• (British) IPA: /ˈsæŋkʃən/


  1. An approval, by an authority, generally one that makes something valid.
    The whalers had been operating in the contested waters off the island with sanction from the Japanese government.
  2. A penalty, punishment, or some coercive measure, intended to ensure compliance; especially one adopted by several nations, or by an international body.
    The United States enacted a new round of sanctions against the apartheid regime of South Africa.
  3. A law, treaty, or contract, or a clause within a law, treaty, or contract, specifying any of the above.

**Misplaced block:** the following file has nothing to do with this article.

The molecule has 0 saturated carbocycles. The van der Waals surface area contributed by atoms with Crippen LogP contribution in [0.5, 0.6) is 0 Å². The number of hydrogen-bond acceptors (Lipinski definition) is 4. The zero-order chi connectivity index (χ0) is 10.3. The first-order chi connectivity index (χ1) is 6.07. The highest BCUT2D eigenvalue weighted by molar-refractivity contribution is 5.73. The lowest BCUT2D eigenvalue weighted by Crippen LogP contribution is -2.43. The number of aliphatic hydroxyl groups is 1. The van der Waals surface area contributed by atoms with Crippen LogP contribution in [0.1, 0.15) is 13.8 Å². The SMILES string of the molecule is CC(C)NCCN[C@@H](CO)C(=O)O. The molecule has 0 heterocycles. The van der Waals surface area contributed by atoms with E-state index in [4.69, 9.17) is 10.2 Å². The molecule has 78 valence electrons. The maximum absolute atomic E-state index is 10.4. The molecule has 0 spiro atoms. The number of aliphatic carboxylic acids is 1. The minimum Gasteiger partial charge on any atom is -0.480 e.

Translations Translations Translations
  • French: décret
  • German: Sanktionierung
  • Portuguese: sanção
  • Russian: са́нкция

sanction (sanctions, present participle sanctioning; past and past participle sanctioned)

  1. (transitive) To ratify; to make valid.
  2. (transitive) To give official authorization or approval to; to countenance.
    • 1946, Bertrand Russell, History of Western Philosophy, I.21:
      Many of the most earnest Protestants were business men, to whom lending money at interest was essential. Consequently first Calvin, and then other Protestant divines, sanctioned interest.
  3. (transitive) To penalize (a State etc.) with sanctions.
Translations Translations

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